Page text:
U.S. Pat. No. 3,596,275 by Sweet also discloses a process of a continuous ink jet printing including a step wherein the ink jet stream is modulated by a high frequency electro-static field so as to cause drop separation. This technique is still utilized by several manufacturers including Elmjet and Scitex (see also U.S. Pat. No. 3,373,437 by Sweet et al).
Piezoelectric ink jet printers are also one form of commonly utilized ink jet printing device. Piezoelectric systems are disclosed by Kyser et. al. in U.S. Pat. No. 3,946,398 (1970) which utilizes a diaphragm mode of operation, by Zolten in U.S. Pat. No. 3,683,212 (1970) which discloses a squeeze mode form of operation of a piezoelectric crystal, Stemme in U.S. Pat. No. 3,747,120 (1972) which discloses a bend mode of piezoelectric operation, Howkins in U.S. Pat. No. 4,459,601 which discloses a piezoelectric push mode actuation of the ink jet stream and Fischbeck in U.S. Pat. No. 4,584,590 which discloses a shear mode type of piezoelectric transducer element.
Recently, thermal ink jet printing has become an extremely popular form of ink jet printing. The ink jet printing techniques include those disclosed by Endo et al in GB 2007162 (1979) and Vaught et al in U.S. Pat. No. 4,490,728. Both the aforementioned references disclose ink jet printing techniques which rely on the activation of an electrothermal actuator which results in the creation of a bubble in a constricted space, such as a nozzle, which thereby causes the ejection of ink from an aperture connected to the confined space onto a relevant print media. Printing devices utilizing the electro-thermal actuator are manufactured by manufacturers such as Canon and Hewlett Packard.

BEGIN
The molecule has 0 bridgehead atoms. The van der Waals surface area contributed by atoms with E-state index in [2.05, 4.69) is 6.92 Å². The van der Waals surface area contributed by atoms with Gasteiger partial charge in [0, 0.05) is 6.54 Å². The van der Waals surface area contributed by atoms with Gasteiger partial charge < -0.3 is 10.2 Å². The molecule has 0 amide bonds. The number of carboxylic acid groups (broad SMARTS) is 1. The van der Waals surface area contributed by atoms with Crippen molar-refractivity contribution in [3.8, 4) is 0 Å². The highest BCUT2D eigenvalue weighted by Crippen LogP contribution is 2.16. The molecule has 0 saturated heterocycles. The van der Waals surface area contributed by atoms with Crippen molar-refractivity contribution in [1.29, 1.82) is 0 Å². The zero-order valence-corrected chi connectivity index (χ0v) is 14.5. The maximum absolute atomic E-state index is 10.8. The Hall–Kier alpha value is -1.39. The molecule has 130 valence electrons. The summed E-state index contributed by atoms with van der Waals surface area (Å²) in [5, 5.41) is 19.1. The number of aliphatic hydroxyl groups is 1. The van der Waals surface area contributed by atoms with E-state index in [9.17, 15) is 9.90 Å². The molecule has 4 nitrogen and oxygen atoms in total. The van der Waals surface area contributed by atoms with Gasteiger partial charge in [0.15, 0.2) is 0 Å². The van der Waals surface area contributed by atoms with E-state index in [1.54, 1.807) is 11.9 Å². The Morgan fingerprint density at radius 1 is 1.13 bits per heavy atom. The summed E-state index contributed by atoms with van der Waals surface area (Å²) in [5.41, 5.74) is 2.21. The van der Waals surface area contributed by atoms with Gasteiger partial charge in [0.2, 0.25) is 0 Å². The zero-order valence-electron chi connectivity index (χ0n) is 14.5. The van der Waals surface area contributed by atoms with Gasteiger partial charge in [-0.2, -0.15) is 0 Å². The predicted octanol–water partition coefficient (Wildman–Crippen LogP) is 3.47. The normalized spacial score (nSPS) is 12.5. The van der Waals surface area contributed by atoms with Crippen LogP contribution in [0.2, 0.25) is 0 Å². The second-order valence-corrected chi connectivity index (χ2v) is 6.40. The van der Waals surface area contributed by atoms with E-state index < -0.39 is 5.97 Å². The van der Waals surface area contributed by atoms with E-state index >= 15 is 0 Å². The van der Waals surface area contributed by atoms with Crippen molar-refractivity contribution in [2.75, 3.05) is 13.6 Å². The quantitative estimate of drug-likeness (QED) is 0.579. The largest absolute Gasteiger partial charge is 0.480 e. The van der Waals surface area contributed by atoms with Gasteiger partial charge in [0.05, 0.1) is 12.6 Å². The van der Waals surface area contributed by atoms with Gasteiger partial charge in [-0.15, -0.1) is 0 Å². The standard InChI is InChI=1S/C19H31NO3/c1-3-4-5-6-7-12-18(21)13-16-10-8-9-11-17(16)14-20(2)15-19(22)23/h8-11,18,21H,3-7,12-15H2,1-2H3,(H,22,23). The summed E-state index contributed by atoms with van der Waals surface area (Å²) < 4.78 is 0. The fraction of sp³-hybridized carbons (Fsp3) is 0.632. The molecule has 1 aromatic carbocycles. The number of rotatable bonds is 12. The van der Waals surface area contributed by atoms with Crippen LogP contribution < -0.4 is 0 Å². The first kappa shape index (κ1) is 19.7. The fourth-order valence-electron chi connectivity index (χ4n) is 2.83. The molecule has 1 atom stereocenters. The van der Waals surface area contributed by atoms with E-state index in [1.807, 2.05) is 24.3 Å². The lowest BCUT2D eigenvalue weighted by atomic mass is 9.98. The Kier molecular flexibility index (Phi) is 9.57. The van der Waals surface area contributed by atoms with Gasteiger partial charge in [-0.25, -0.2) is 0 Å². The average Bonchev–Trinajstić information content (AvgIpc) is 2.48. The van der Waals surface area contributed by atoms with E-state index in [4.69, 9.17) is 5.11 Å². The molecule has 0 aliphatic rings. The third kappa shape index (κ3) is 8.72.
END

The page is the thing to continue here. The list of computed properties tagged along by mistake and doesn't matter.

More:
As can be seen from the foregoing, many different types of printing technologies are available. Ideally, a printing technology should have a number of desirable attributes. These include inexpensive construction and operation, high speed operation, safe and continuous long term operation etc. Each technology may have its own advantages and disadvantages in the areas of cost, speed, quality, reliability, power usage, simplicity of construction and operation, durability and consumables.
According to an aspect of the present disclosure, a nozzle arrangement for an inkjet printer comprises a nozzle chamber; an ink supply channel for supplying ink to the nozzle chamber; a cover for covering the nozzle chamber, the cover defining an ink ejection port through which ink is ejected; a plurality of thermal bend actuators radially arranged around the ink ejection port; and a plurality of heater elements each corresponding to one of the plurality of thermal bend actuators. Each heater element is provided at an end of a corresponding thermal bend actuator opposite the ink ejection port.
Notwithstanding any other forms which may fall within the scope of the present invention, preferred forms of the invention will now be described, by way of example only, with reference to the accompanying drawings in which:
In the preferred embodiment, ink is ejected out of a nozzle chamber via an ink ejection port using a series of radially positioned thermal actuator devices that are arranged about the ink ejection port and are activated to pressurize the ink within the nozzle chamber thereby causing the ejection of ink through the ejection port.
Turning now to
A top of the nozzle arrangement 1 includes a series of radially positioned actuators 8, 9. These actuators comprise a polytetrafluoroethylene (PTFE) layer and an internal serpentine copper core 17. Upon heating of the copper core 17, the surrounding PTFE expands rapidly resulting in a generally downward movement of the actuators 8, 9. Hence, when it is desired to eject ink from the ink ejection port 4, a current is passed through the actuators 8, 9 which results in them bending generally downwards as illustrated in
The actuators 8, 9 are activated only briefly and subsequently deactivated. Consequently, the situation is as illustrated in
Turning now to